Thursday, November 18, 2010

The Second Shetland Shawl for 2010! - Michael

Most of you are aware that 2010’s knitting plans were hijacked when first my daughter-in-law and then my daughter announced their pregnancies. Suddenly my self-appointed task of designing, spinning for and knitting a Shetland-type shawl for each grandchild became the total focus for ALL of my fiber time. However, I am happy to announce that both shawls are now finished!

Michael’s shawl was simpler in some ways than his cousin Mariah’s, but more complex in others. I chose to do Michael’s shawl on a stockinette ground, which simplified knitting the shawl in the round – no endless purl rows. I also chose to start this shawl from the center, so as to incorporate a star – important, since Daddy is a Texas boy! The 8-point star chosen also reflects Mommy’s family heritage; we’re all quilters of one sort or another and that knitter’s version of a star was a perfect choice.

Additional photos are available at

After that central start, however, I needed to switch over to knitting a square. And come up with a choice of what I wanted to place in the larger, central portion of the shawl. My son-in-law and daughter both come from Irish backgrounds. My daughter has always loved Celtic knots, and has requested other knitted items that incorporate this sort of design. I found this Celtic knot in the Meg Swanson book “A Gathering of Lace,” and decided that a triad of the knots was a pictorial way of showing the growth of the family. So I charted it all out in Excel and started knitting.

After the knots, I wanted to expand the lacey portion of the shawl just a bit. So far the “lacy” motifs of the shawl were quite isolated by stockinette ground, and I wanted something more ethereal as I approached the edges of the shawl. I flipped through a lot of books, and found, in both “A Gathering of Lace” and Barbara Walker’s “First Treasury of Knitting Stitches,” a lovely rose (yes, I’ve been singing “The Yellow Rose of Texas” a good bit this fall) surrounded by a curving border vaguely reminiscent of a twining, Oriental design – at least to my mind. Since part of the baby’s heritage is also Filipino, this seemed appropriate, as well as quite pretty!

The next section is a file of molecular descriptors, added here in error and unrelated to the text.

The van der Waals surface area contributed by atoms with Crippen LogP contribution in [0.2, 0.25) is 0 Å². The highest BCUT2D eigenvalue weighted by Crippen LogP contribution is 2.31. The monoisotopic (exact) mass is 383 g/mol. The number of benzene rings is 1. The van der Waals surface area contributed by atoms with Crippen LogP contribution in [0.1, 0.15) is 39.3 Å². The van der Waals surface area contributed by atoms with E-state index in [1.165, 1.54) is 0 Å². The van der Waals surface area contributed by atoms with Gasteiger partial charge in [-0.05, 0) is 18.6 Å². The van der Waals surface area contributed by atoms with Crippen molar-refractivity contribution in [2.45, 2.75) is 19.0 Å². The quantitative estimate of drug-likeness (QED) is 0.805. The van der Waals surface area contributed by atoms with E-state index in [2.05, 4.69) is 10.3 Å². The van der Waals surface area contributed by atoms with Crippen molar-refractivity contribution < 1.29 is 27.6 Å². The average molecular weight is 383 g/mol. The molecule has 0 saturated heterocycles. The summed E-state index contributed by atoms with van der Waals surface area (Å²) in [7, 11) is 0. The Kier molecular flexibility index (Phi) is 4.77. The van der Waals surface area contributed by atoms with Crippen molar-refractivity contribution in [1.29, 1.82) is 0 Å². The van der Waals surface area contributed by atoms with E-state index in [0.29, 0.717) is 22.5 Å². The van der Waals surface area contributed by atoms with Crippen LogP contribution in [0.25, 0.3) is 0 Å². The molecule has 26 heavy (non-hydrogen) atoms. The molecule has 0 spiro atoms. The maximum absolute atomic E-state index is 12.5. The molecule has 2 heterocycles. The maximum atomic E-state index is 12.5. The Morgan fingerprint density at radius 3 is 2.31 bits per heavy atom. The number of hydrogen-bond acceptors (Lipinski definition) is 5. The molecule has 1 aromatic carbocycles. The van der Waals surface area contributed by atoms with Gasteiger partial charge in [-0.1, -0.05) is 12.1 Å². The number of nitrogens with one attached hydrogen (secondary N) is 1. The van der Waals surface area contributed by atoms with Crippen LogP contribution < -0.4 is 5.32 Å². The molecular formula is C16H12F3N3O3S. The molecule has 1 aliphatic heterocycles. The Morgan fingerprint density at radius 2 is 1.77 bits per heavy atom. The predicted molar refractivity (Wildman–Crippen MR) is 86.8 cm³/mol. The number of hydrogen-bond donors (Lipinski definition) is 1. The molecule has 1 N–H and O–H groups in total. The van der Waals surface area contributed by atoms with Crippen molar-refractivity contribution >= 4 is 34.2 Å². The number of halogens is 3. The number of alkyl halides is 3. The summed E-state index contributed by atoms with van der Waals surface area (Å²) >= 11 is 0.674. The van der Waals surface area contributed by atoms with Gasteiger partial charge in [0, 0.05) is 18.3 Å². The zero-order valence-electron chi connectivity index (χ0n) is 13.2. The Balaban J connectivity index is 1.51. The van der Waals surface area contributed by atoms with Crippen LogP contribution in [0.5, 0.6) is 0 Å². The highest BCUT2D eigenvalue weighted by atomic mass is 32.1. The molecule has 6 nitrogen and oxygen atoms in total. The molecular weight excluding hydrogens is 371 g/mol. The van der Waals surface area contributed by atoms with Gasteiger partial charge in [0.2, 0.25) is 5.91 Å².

Now for the border: I was most of the way through the bordered rose repeat before I finally settled on something. Michael was conceived on the West Coast, but will be born on the East. Both areas have lovely mountains and shorelines, and I wanted something to reflect that. My usual choice for that sort of thing is some variation on Feather and Fan, but I didn’t like the way that looked with the bordered rose design – at least, not in Excel. Again, I started leafing through various pattern books, and again Barbara Walker came to the rescue. Razor Shell grows beautifully from the top of the rose border design, and curves in an fashion that has pronounced peaks.

The handspun for this one was from top I bought from Jameson & Smith – their superfine Shetland. It was a dream to spin, even to a gossamer weight of 35 wpi at two plies. I knitted it on size 2 US 40-inch metal circular needles from KnitPicks, magic-looping the center portion of the shawl. Total yardage for the completed shawl was approximately 1600 spread over three skeins, and total weight is about 6 ounces.


Kaspian said...

That's a gorgeous shawl! I love hearing about the thought you put into making it unique and personal.

Question: Could you please describe how you use Excel to design it?


PJ Kite said...

Basically, I have a knitting font I downloaded from the web (Google "knitting fonts" and take your choice) and installed onto my computer. I open a new spreadsheet in Excel, set the cell size to what I want (Row Height about 16, Column Length around 3), and then format the cells for text. I then highlight the cells I'm planning to use for the pattern and choose the knitting font. Not difficult, but sometimes a little time-consuming, especially with large patterns.

Sometimes I will short-cut it by entering only the last couple of rows of one motif followed by the first few of the next - just to see how they work together.

But there's a reason I plan for the better part of two weeks for the design phase of a shawl - it takes a while!

Kaspian said...